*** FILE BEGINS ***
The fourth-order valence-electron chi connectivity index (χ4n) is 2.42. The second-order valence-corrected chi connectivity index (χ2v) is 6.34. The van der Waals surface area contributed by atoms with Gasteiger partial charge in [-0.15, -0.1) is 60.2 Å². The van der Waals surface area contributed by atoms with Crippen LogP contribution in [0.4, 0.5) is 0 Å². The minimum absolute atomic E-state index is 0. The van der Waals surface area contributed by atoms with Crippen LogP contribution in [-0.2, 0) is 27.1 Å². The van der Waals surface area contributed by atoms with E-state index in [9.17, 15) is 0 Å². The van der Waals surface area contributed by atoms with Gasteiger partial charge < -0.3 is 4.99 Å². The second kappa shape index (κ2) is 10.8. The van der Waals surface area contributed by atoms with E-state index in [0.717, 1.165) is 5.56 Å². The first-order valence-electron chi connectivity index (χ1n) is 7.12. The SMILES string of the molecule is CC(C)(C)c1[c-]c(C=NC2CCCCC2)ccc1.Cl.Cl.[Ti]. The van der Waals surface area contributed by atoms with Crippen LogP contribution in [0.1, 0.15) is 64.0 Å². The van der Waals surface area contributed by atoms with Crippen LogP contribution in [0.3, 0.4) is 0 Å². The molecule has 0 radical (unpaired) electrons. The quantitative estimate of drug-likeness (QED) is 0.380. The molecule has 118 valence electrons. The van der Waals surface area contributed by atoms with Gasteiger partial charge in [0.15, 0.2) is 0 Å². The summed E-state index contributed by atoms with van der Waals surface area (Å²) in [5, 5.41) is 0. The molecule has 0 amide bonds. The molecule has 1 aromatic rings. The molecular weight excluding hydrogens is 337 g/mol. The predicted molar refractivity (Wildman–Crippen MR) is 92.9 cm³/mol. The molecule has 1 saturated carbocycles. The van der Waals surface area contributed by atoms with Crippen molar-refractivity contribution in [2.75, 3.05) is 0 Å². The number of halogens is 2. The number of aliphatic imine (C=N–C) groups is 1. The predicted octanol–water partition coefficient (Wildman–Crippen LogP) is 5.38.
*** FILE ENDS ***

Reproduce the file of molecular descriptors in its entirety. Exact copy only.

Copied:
The fourth-order valence-electron chi connectivity index (χ4n) is 2.42. The second-order valence-corrected chi connectivity index (χ2v) is 6.34. The van der Waals surface area contributed by atoms with Gasteiger partial charge in [-0.15, -0.1) is 60.2 Å². The van der Waals surface area contributed by atoms with Crippen LogP contribution in [0.4, 0.5) is 0 Å². The minimum absolute atomic E-state index is 0. The van der Waals surface area contributed by atoms with Crippen LogP contribution in [-0.2, 0) is 27.1 Å². The van der Waals surface area contributed by atoms with E-state index in [9.17, 15) is 0 Å². The van der Waals surface area contributed by atoms with Gasteiger partial charge < -0.3 is 4.99 Å². The second kappa shape index (κ2) is 10.8. The van der Waals surface area contributed by atoms with E-state index in [0.717, 1.165) is 5.56 Å². The first-order valence-electron chi connectivity index (χ1n) is 7.12. The SMILES string of the molecule is CC(C)(C)c1[c-]c(C=NC2CCCCC2)ccc1.Cl.Cl.[Ti]. The van der Waals surface area contributed by atoms with Crippen LogP contribution in [0.1, 0.15) is 64.0 Å². The van der Waals surface area contributed by atoms with Crippen LogP contribution in [0.3, 0.4) is 0 Å². The molecule has 0 radical (unpaired) electrons. The quantitative estimate of drug-likeness (QED) is 0.380. The molecule has 118 valence electrons. The van der Waals surface area contributed by atoms with Gasteiger partial charge in [0.15, 0.2) is 0 Å². The summed E-state index contributed by atoms with van der Waals surface area (Å²) in [5, 5.41) is 0. The molecule has 0 amide bonds. The molecule has 1 aromatic rings. The molecular weight excluding hydrogens is 337 g/mol. The predicted molar refractivity (Wildman–Crippen MR) is 92.9 cm³/mol. The molecule has 1 saturated carbocycles. The van der Waals surface area contributed by atoms with Crippen molar-refractivity contribution in [2.75, 3.05) is 0 Å². The number of halogens is 2. The number of aliphatic imine (C=N–C) groups is 1. The predicted octanol–water partition coefficient (Wildman–Crippen LogP) is 5.38.